Immigration has once again become the subject of widespread interest and public debate. This renewed interest, however, was not the result of Harry Reid's vow that the Senate will tackle comprehensive immigration reform sometime this year. Nor was it prompted by new policy initiatives with respect to immigration enforcement being implemented by the Department of Homeland Security. Rather, it has been the result of legislative action taken in one state-Arizona. Arizona's move to regulate immigration has predictably raised questions about the proper role of a state with respect to an area dominated by federal legislation. Yet the discussion thus far may have overlooked the most significant part of the new statute: the extent to which Arizona mandates local immigration enforcement by attacking local control.
The Arizona law at issue, S.B. 1070, is the state's most recent effort to step up local immigration enforcement. Among its most controversial provisions is the requirement that all law enforcement officials take steps to verify the immigration status of any individual they encounter if there is reason to suspect that the individual is in violation of federal immigration law. Whereas immigration law enforcement has traditionally been a federal responsibility, and most local law enforcement agencies normally inquire about immigration status, if at all, only when an individual has been arrested for an unrelated criminal violation, S.B. 1070 directs law enforcement officials in Arizona to prioritize immigration enforcement in all contexts and whenever there is reasonable suspicion.
With federal immigration policies as the backdrop, most of the debate surrounding S.B. 1070 has focused on the extent to which it "empowers" or "allows" state and local law enforcement officials to enforce federal immigration laws. Defenders of the measure have justified it as an appropriate response given Arizona's unique position as an immigration gateway and the lack of federal enforcement. Critics, on the other hand, have argued that such state legislation interferes with operation of federal law, and fear that this statue will ultimately lead to a patchwork of competing and inconsistent state immigration policies. In addition, critics question the expertise of state and local law enforcement officials, and are especially concerned that they may rely on abusive practices like racial profiling.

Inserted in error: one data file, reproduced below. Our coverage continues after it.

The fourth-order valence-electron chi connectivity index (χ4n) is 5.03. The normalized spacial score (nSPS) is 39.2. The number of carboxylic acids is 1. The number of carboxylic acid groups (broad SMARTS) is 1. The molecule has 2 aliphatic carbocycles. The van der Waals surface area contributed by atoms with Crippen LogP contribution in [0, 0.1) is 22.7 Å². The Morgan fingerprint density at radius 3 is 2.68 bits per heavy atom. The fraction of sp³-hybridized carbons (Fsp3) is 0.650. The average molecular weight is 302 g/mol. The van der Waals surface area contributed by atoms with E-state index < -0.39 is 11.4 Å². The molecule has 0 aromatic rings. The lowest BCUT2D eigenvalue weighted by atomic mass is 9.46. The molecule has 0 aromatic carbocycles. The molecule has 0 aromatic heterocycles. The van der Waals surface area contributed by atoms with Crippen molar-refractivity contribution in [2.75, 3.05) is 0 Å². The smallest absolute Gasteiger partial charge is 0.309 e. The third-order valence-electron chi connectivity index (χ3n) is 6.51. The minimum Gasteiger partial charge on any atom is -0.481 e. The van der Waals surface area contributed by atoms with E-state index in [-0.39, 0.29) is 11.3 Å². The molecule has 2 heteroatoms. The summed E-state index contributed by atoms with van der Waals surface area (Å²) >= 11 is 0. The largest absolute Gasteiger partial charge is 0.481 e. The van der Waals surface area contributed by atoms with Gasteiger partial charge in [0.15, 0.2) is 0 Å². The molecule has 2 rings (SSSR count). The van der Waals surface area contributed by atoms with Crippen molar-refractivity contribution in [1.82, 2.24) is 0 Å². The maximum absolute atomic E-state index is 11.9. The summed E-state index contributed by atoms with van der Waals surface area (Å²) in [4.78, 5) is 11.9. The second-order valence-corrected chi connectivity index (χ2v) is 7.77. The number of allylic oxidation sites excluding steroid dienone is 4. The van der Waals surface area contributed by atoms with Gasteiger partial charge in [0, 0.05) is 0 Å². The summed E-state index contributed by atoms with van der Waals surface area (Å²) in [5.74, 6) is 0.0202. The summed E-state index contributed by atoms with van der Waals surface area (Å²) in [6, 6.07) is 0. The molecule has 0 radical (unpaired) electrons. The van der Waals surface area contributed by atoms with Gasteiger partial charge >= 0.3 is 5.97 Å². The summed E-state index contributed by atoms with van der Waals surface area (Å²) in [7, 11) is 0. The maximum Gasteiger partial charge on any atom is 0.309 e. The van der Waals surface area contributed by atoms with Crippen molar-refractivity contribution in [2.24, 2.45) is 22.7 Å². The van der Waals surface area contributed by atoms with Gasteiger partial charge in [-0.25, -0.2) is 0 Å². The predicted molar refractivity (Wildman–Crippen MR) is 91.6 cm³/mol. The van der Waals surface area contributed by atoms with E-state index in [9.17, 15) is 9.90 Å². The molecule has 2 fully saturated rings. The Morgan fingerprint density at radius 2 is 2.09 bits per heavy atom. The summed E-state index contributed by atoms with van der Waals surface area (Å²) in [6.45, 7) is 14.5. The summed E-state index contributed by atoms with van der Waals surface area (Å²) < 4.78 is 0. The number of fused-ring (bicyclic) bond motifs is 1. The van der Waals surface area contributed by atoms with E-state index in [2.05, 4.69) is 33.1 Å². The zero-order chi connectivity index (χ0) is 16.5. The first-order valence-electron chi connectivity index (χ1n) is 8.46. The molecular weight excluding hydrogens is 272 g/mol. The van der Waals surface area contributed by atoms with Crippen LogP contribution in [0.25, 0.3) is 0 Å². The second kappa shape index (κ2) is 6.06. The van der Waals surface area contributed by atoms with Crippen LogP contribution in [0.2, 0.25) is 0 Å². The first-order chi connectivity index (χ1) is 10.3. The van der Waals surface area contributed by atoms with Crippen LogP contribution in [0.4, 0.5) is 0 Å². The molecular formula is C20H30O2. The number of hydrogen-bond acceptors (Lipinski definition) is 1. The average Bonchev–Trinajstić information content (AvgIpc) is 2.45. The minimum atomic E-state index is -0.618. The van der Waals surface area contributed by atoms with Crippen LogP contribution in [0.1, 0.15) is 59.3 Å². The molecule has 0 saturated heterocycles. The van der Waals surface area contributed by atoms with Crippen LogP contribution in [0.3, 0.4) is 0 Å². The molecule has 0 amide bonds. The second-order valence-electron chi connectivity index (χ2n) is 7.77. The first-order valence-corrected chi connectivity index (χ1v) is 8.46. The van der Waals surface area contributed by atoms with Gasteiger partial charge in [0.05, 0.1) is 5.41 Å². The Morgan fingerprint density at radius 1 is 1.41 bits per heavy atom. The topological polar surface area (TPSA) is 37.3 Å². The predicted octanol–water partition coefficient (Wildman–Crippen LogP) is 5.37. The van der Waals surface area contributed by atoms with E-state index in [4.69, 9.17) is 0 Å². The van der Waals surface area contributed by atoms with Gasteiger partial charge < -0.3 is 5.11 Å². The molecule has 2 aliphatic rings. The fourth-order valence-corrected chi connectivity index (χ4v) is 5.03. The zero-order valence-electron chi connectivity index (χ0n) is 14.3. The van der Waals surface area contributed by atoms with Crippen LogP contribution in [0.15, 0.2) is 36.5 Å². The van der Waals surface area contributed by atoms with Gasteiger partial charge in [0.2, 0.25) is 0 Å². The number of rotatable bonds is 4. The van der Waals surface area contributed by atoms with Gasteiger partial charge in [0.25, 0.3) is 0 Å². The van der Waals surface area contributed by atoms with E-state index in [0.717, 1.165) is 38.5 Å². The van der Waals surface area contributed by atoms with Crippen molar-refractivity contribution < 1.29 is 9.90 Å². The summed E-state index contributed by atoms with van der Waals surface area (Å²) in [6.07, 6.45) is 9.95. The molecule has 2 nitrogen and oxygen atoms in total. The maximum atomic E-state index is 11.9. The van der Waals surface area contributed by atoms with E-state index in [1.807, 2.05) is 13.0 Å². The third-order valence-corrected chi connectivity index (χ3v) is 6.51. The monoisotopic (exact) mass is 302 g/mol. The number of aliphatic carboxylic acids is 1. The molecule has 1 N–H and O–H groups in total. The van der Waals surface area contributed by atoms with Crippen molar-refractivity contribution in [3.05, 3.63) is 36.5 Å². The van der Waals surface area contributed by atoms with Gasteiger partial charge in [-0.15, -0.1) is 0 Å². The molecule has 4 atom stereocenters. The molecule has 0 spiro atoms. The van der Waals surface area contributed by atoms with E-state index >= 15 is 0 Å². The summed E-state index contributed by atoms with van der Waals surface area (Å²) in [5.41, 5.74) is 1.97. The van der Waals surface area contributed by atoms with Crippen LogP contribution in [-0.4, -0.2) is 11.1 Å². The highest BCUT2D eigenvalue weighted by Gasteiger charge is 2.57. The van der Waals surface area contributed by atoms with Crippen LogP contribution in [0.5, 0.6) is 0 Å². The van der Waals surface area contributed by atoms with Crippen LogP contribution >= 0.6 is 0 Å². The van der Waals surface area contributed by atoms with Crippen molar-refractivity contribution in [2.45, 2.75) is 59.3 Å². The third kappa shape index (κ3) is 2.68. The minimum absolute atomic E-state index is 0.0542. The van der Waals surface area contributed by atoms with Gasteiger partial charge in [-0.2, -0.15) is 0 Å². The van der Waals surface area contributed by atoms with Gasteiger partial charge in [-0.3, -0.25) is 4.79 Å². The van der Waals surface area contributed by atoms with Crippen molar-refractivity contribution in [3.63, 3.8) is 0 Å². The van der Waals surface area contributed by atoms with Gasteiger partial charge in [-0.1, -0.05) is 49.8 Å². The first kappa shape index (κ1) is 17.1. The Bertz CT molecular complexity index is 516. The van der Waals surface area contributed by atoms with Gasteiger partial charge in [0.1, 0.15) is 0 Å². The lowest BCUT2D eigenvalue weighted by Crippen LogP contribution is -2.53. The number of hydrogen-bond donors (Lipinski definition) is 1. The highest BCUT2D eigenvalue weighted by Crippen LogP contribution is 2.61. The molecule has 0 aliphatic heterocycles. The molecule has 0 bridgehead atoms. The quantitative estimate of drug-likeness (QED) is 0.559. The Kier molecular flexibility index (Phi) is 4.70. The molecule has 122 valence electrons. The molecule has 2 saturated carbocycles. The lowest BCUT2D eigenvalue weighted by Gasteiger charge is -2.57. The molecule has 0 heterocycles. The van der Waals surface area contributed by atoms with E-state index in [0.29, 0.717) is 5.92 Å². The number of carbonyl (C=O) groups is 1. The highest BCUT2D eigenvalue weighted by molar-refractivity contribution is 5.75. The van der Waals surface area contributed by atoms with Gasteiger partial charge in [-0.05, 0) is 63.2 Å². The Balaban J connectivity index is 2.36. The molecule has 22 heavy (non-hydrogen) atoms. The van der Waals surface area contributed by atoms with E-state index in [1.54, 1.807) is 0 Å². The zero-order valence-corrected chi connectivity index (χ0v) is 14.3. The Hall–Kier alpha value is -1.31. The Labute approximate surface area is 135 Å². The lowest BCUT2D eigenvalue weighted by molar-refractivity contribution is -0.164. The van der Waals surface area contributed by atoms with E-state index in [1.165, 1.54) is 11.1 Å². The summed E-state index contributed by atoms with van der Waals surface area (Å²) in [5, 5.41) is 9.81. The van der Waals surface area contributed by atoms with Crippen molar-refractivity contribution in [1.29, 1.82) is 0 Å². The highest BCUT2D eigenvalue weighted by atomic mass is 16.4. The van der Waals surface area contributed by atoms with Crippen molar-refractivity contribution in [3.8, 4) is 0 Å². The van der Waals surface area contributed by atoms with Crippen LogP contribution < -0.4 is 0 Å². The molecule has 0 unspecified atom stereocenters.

These are all important issues. But construing S.B. 1070 as an authorizing statute that "empowers" state and local law enforcement officials mischaracterizes much of the law's actual significance, which, ironically, is not about empowerment at all. Indeed, what is striking about S.B. 1070 is how little it actually changes the legal landscape with respect to issues like state and local enforcement of federal immigration laws or racial profiling. Law enforcement officials eager to involve themselves in immigration enforcement in Arizona have long embraced many of the steps described in S.B. 1070, either by asserting their own inherent authority or with the explicit authorization of the federal government through its 287(g) program, which creates partnerships between local law enforcement and federal immigration officials. Similarly, although the risk that a particular police official or a law enforcement agency may employ racial profiling is real and worrisome, nothing in S.B. 1070 directly encourages, authorizes, or otherwise expands this practice. Moreover, a prior Arizona statute, the Legal Arizona Workers Act, which strengthened workplace enforcement of immigration laws, arguably instituted a more expansive role for state enforcement and was recently upheld as constitutional by the Federal Court of Appeals for the Ninth Circuit. Thus, as a statute that authorizes local immigration enforcement, S.B. 1070 is neither new nor particularly significant.